People are more resilient than given credit for. I am reading a very insightful book on bereavement & trauma called The Other Side of Sadness – the author (George A Bonanno) redefines the “official” ideology on what is expected in terms of the process involved. I am finding it very comforting, actually. He posits that grief is natural process – we have built-in neurological mechanisms that help us through it, and therapy can actually mess with this natural system. There are special cases, of course, but the majority cope just fine. An interesting book to read, especially for a non-believer (sceptics of his work are largely faith-based individuals). He deals with trauma as well, which might give you insight into your past – from some of your posts on your addiction, I feel much of your experiences (or even the entire experience as a whole) could be considered traumatic. In any case, it is an interesting read regardless.

              So please don’t fear bereavement. Of course, it is never something any of would willingly want to face, but it should give you comfort to know that if and when you are faced with it, you’ll be more ok than you can imagine ;P So, stop trying to imagine it, don’t waste your time fearing it, and just trust in the process.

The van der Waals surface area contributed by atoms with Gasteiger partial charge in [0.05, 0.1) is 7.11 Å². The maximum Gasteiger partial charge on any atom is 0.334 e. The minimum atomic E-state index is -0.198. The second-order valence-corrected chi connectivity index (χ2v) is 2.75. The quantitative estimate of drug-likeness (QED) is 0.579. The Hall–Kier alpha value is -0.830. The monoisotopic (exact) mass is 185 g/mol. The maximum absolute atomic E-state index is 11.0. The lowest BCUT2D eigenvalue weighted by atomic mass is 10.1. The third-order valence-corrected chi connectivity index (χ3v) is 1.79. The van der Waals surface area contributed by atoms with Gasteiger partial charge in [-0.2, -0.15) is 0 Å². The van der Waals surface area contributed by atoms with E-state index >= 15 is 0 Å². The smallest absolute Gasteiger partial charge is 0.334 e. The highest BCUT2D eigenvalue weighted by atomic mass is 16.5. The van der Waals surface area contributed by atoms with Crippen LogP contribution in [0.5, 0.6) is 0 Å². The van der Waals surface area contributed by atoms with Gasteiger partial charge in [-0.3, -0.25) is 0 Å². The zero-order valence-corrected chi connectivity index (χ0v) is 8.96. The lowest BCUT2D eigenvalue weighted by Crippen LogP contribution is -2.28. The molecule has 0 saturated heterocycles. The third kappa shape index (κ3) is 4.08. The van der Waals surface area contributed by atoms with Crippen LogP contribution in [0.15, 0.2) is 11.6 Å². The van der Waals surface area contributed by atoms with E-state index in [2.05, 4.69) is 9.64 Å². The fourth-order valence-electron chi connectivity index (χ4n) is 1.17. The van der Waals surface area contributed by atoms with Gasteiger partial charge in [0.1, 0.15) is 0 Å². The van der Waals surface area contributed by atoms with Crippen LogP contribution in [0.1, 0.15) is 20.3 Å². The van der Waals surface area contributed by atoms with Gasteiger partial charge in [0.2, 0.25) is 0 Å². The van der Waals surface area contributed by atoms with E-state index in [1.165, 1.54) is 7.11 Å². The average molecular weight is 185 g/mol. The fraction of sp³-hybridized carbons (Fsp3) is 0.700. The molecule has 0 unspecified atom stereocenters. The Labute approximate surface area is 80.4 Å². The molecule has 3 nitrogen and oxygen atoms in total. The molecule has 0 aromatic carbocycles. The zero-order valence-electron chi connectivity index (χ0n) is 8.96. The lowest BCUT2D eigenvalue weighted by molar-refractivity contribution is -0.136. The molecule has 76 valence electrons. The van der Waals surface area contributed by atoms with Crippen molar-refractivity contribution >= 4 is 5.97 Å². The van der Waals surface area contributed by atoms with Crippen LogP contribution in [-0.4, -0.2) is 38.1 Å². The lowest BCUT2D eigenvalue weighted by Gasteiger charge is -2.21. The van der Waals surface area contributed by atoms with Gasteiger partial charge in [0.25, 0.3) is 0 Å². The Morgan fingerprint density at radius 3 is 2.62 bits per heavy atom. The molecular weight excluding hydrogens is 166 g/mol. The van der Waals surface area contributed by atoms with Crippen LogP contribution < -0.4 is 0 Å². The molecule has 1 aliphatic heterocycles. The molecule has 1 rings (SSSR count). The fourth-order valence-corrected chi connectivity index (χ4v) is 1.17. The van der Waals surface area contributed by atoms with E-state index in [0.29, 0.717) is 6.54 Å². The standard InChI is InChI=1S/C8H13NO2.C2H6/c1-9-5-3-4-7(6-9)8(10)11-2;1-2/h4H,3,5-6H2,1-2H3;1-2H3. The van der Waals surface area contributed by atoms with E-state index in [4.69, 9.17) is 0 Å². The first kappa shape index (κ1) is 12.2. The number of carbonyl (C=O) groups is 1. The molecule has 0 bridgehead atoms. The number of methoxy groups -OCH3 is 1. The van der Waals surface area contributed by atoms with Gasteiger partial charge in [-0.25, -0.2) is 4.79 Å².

I wrote that poem days after she passed when I was still very much in a state of WTF. Currently, I am unable to write anything creative. I’ve tried, but I end up with pages and pages of verbal diarrhea that is largely nonsensical. To me, this is a sign that my beautiful mind is still working things out and transforming itself. Bonanno explains that grief always changes us rather dramatically (for the better). It is the consolation to loss. And in this, I find the greatest comfort of all.

              Liked by 1 person

              • Jerome says:

                I agree that much of my experience was traumatic. But some people in my past, when I was looking for empathy, would remind me that my trauma was self-inflicted. As if it makes it less traumatic somehow. Fortunately most people don’t do that.

                I tend to dwell on the bad things, and eventually do learn from them and come out stronger for it. But it is difficult. And in a situation like yours I’d be tempted to go back to my drug, which would make me feel good – remember the love and the good things. Then on coming down I’d feel the bad things exaggerated hundreds of times, and possibly end up suicidal. (Many addicts do end up committing suicide.) One of the many reasons I can’t go back.

                I’m glad you’re alright.

                Like